Partnerships with relevant public transport providers, local governments and the state government will be a critical element in achieving off-campus infrastructure changes that support the sustainable transport objectives of the university (Manners 2001). The importance of these partnerships cannot be underestimated and a university should seek to establish strong relationships with stakeholders early in the TDM plan development. The partnerships between stakeholders and the university will be an invaluable source of information and expertise in addition to possible funding sources for joint initiatives.

Marketing, promotion and information

There are three aspects to selling a TDM plan and the services it aims to provide:

Strategic Marketing

Strategic marketing focuses on altering individual travel behaviour during moments when individuals are undergoing life changes.

Research indicates that changes in life circumstances opens individuals to new patterns of behaviour, new habits and attitudes, presenting opportunities to introduce modifications to travellers' 'modal pools' and consequent travel behaviour (The Warren Centre for Advanced Engineering n.d.). Information dissemination is a passive process in regard to plan implementation, requiring the 'market' (staff and students) to seek the necessary information. Promotional events are used to launch new initiatives and showcase ongoing initiatives in an entertaining and relaxed setting.

The need or desire for changes to lifestyle result from major life circumstances or from perceived threats to health. Moments of opportunity include change of address, change of car, change of job or job location, birth of a child, changes to schooling patterns, drivers licence acquired, drivers licence lost or suspended, persistent traffic or parking violations, violent attack while travelling, serious traffic accident, marriage/divorce, serious illness, death of friend or family member (The Warren Centre for Advanced Engineering n.d. citing Fergusson, Davis and Skinner 1999).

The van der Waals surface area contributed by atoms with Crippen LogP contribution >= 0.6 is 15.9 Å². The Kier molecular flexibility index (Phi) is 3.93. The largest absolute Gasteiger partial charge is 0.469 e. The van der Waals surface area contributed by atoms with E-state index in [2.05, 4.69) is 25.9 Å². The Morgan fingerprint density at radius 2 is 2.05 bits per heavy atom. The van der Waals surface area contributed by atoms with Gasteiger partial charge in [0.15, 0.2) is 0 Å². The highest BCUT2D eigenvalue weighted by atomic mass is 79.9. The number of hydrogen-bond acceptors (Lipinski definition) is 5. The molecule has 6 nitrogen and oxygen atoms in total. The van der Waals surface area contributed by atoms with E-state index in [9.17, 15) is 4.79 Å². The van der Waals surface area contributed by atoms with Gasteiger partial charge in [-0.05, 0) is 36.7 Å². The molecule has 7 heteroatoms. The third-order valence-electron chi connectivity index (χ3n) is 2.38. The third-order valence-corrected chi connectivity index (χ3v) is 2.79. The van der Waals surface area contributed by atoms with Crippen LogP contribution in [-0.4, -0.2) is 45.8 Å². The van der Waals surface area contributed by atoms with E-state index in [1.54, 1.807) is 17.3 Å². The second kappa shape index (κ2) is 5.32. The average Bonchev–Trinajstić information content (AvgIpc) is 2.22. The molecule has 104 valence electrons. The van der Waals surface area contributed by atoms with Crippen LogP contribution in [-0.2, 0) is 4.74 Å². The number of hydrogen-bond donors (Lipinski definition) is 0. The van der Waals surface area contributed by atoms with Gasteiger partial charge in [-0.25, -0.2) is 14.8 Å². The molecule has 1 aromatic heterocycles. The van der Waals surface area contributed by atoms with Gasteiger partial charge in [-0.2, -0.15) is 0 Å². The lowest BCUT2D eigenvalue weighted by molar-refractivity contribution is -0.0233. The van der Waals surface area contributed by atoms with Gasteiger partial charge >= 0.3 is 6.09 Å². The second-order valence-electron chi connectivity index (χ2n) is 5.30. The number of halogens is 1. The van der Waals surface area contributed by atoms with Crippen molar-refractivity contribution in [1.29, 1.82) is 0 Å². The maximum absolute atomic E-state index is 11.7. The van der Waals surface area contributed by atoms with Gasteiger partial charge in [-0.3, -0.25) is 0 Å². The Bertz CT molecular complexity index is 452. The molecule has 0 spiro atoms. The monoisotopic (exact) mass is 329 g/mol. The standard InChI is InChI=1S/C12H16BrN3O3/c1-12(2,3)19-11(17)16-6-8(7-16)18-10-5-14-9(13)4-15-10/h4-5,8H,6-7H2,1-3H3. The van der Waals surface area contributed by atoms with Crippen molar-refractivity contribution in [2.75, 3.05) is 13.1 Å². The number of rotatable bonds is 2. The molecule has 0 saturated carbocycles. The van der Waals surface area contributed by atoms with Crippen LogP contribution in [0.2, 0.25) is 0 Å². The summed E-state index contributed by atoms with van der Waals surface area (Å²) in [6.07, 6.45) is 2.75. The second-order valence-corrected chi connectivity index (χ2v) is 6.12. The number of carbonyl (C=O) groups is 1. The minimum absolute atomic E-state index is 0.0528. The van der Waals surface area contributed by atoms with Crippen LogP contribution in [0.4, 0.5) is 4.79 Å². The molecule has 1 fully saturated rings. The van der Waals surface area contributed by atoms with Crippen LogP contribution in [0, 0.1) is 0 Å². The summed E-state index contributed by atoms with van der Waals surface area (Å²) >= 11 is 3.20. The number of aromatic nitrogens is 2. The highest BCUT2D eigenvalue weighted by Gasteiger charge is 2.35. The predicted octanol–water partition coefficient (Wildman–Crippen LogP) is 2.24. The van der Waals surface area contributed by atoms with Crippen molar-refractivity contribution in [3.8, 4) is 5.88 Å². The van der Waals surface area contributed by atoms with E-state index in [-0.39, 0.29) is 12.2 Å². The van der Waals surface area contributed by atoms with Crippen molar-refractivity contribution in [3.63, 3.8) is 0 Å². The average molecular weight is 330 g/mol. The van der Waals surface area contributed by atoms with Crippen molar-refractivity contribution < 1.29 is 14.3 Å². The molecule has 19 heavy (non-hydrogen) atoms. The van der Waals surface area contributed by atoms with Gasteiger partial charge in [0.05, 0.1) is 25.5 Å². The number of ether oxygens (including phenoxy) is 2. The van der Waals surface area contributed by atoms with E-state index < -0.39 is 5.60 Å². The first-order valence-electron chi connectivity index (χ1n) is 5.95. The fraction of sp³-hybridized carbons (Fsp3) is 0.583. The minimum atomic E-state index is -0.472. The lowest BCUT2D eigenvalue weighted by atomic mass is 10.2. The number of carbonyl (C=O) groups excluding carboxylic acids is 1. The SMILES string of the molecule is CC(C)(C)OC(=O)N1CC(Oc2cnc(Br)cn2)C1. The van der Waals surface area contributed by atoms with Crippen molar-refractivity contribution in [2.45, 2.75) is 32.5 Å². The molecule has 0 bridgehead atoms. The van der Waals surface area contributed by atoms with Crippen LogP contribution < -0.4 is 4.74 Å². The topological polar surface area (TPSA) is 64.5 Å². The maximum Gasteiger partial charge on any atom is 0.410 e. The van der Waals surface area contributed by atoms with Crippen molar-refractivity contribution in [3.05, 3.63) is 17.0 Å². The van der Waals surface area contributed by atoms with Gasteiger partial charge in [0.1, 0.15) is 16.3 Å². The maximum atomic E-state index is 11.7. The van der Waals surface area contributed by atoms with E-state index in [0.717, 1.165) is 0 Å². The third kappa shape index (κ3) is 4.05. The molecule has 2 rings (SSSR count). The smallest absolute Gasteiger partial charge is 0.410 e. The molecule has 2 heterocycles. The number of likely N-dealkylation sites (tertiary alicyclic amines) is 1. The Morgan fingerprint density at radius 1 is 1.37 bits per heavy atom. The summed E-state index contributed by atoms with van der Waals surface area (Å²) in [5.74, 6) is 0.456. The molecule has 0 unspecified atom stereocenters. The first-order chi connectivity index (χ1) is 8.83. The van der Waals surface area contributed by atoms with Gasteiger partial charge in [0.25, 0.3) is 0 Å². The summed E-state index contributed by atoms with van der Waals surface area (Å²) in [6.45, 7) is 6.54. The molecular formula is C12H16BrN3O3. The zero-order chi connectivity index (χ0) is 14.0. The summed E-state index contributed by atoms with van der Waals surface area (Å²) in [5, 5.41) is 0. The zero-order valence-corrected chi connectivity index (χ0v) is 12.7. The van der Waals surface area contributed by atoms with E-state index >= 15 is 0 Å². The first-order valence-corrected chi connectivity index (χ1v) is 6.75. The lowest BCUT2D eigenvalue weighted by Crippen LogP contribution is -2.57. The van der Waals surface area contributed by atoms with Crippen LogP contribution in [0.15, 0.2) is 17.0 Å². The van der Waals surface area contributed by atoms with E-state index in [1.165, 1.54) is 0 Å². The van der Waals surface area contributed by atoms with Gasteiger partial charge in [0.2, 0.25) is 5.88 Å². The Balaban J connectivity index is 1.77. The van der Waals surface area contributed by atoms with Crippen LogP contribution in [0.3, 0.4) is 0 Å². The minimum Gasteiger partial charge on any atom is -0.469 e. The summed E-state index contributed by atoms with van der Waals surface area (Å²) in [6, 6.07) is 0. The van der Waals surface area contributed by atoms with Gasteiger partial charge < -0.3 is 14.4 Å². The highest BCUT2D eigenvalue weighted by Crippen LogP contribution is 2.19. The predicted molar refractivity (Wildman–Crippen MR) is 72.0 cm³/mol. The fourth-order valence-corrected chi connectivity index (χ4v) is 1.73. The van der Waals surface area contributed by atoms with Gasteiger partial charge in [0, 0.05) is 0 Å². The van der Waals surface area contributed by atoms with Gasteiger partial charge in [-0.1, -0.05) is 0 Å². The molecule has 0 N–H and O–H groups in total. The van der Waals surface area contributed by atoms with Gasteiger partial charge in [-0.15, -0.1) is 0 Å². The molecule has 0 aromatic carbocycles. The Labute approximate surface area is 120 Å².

It is important to 'catch' people when they are in transition, for example when they first start travelling to the campus or at orientation before a travel resources are secured and a travel pattern and habits are established. At this point new transport system users should be offered methods of transport that are not currently in their 'modal pools'. This is an opportunity not to be missed.

In the university environment there are a number of identified opportunities for strategic marketing:

Orientation week

Orientation week is an opportunity to present transport 'solutions' to new students who are yet to establish travel patterns to the university campus. For students entering university straight from high school, a large number will just be reaching driving age. Car travel habits are yet to be entrenched and many will be without direct access to a car, either through lack of ownership or sharing a car with parents and household members.

Keeping these students on the public transport system or as 'active transport' users (walkers and cyclists), and not losing them to car travel is as more likely to be successful than persuading new students with unlimited access to a car to adopt sustainable travel patterns.

Orientation provides an opportunity to reinforce the benefits of sustainable travel, such as opportunities for exercise, sleeping, reading, socialising or cheap travel, whilst highlighting the restrictions in place to reduce car travel to campus. Given that beginning university can be a confusing and overwhelming process, providing journey planners for students and personalised information by suburb can remove some of the uncertainty associated with travel to the campus. With orientation packs, each new student should be provided with a public transport ticket granting one or two free return journeys as an incentive to utilise public transport, and to gain experience in this mode. Similar incentives or prizes should be made available to new students who walk or cycle to university within the first week.

At the University of Western Australia's orientation week, the Office of Facilities Management dedicates one day to transport issues. A marquee at the orientation day presents students with information on walking, cycling and public transport. The University adopts a slogan for the year, e.g. "Bus, Bike or Take a Hike", and utilised the slogan "Love Those Legs" to promote walking. The day presents the issues facing the University with regard to meeting car demand, describes the Access Plan and its purpose, and staff in the Office of Facilities Management advise new students on their transport options (University of Western Australia 2003).